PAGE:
Rozner: Back to the future for Renteria, White Sox
Rick Renteria had every right to be bitter.
Who would have blamed him, right? Who among us wouldn't have been disheartened by the unfairness of it all?
In his first major-league managing job, Renteria did nothing wrong during his 2014 season with the Chicago Cubs, a 4-A team that lost 89 games and was on the verge of turning the corner.
But Joe Maddon became available, the Cubs fired Renteria and the team made the playoffs in 2015 with a 97-win team.
Fresh off watching the Cubs win the 2016 World Series, and now the manager of the Chicago White Sox, Renteria insists there are no hard feelings.
"I think you learn really early in your career that certain things happen in the game that are out of your control, and you can only worry about the things you can control," said Renteria, who was a first-round pick of the Pirates at age 18 and played parts of five years in the big leagues. "So you look in the mirror. If you can say you did everything you could to enhance the organization during the time you were there, that's where you leave it.
"You reflect on it and you try to figure out if there was something you fell short on. I'm not perfect. No one is.
"But I don't think about it too much. I don't think about how that could have been my team. I just take it as an experience, a great opportunity. Try to take advantage of it from a learning standpoint and move on."
That makes Renteria a better man than most, and a class act, but it's also a life lesson that can translate to young players in any language.
"It's like Rocky Balboa," Renteria said. "How hard can you get hit and get up again and keep moving?
"That's what you're supposed to do. That's what life is about. I'm an optimistic person by nature."
So after signing on with the Cubs in the middle of a total rebuild, Renteria is back at the starting line with the White Sox having just begun the process, with many more veterans to be dealt.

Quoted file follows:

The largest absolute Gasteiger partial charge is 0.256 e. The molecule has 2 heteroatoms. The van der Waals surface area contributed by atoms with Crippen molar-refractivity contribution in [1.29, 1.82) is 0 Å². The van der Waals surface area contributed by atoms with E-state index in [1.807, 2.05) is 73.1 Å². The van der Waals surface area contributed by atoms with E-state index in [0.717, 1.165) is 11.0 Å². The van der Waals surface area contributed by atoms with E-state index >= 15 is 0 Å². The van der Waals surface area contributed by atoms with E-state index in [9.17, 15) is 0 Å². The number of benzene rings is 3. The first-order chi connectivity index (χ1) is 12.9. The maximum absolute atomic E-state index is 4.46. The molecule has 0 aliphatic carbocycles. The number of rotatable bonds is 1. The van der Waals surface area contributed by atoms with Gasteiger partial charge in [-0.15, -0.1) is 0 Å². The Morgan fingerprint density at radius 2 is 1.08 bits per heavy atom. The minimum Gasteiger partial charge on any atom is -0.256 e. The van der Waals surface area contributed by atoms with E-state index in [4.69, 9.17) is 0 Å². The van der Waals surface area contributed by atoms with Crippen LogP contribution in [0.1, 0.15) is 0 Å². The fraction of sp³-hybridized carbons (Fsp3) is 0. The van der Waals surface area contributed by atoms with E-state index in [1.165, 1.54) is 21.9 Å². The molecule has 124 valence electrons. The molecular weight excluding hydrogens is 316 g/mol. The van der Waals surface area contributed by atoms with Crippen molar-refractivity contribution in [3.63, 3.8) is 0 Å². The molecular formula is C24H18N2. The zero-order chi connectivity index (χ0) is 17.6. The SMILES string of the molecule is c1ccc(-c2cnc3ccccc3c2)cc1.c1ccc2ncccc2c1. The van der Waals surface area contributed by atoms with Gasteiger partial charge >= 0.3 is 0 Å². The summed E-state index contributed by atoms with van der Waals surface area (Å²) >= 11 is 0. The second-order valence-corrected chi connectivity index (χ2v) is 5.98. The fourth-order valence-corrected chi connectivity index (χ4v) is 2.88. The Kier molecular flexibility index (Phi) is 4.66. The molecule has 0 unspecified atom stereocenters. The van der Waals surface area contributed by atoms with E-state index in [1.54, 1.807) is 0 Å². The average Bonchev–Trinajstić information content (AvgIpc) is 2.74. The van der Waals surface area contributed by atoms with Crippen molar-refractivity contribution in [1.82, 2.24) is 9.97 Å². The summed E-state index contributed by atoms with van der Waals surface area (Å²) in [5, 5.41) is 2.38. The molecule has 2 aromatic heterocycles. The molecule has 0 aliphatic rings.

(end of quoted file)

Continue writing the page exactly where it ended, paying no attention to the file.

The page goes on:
But when he took the job at the beginning of October, he says the Sox had not yet pulled the trigger on a teardown.
"I wasn't necessarily expecting it," Renteria said. "But I know that some of the conversations we had were having to do with what kind of club would I be willing to work with. My answer was, 'I can work with either side of the coin.'
"The moves we're making are best suited for long-term success. It takes a lot of studying by the scouts and front office to pull off the deals that we made, and I'm really happy with the talent I see coming through.
"There have been five or six clubs over the last five or six years that have gone this route, so it's not unheard of for this model to work."
No one goes to big-league camp expecting to lose. At least, no one accepts it. Everyone at this level has won a lot in their lives and wants to win again.
But given what Renteria has been through, he knows he will have to balance patience with the inevitable desire to win.
"It would be foolish of me to say I didn't learn from my experience on the other side of town," Renteria said. "It's really easy for me because I look at it from a different perspective.
"After a tough loss, you deal with it. If there are more positives than negatives in that specific game, those players need to know that they're on the right track and in a position in the long run to have success.
"Most of my messages are through encouragement. There's a lot of different ways to motivate. It can be a pat on the back or something firmer if needed.
"Maybe it's the experience I have from working in development. Every business is resulted oriented. But all of us have to understand that there's a process to the ultimate goal that you're seeking.
"There's always something to be learned, and we should always be doing that whether you're winning or losing. That applies to all of us."
That certainly applies to the 2017 White Sox -- and Rick Renteria sure seems like the right guy for the job.
• Hear Barry Rozner on WSCR 670-AM and follow him @BarryRozner on Twitter.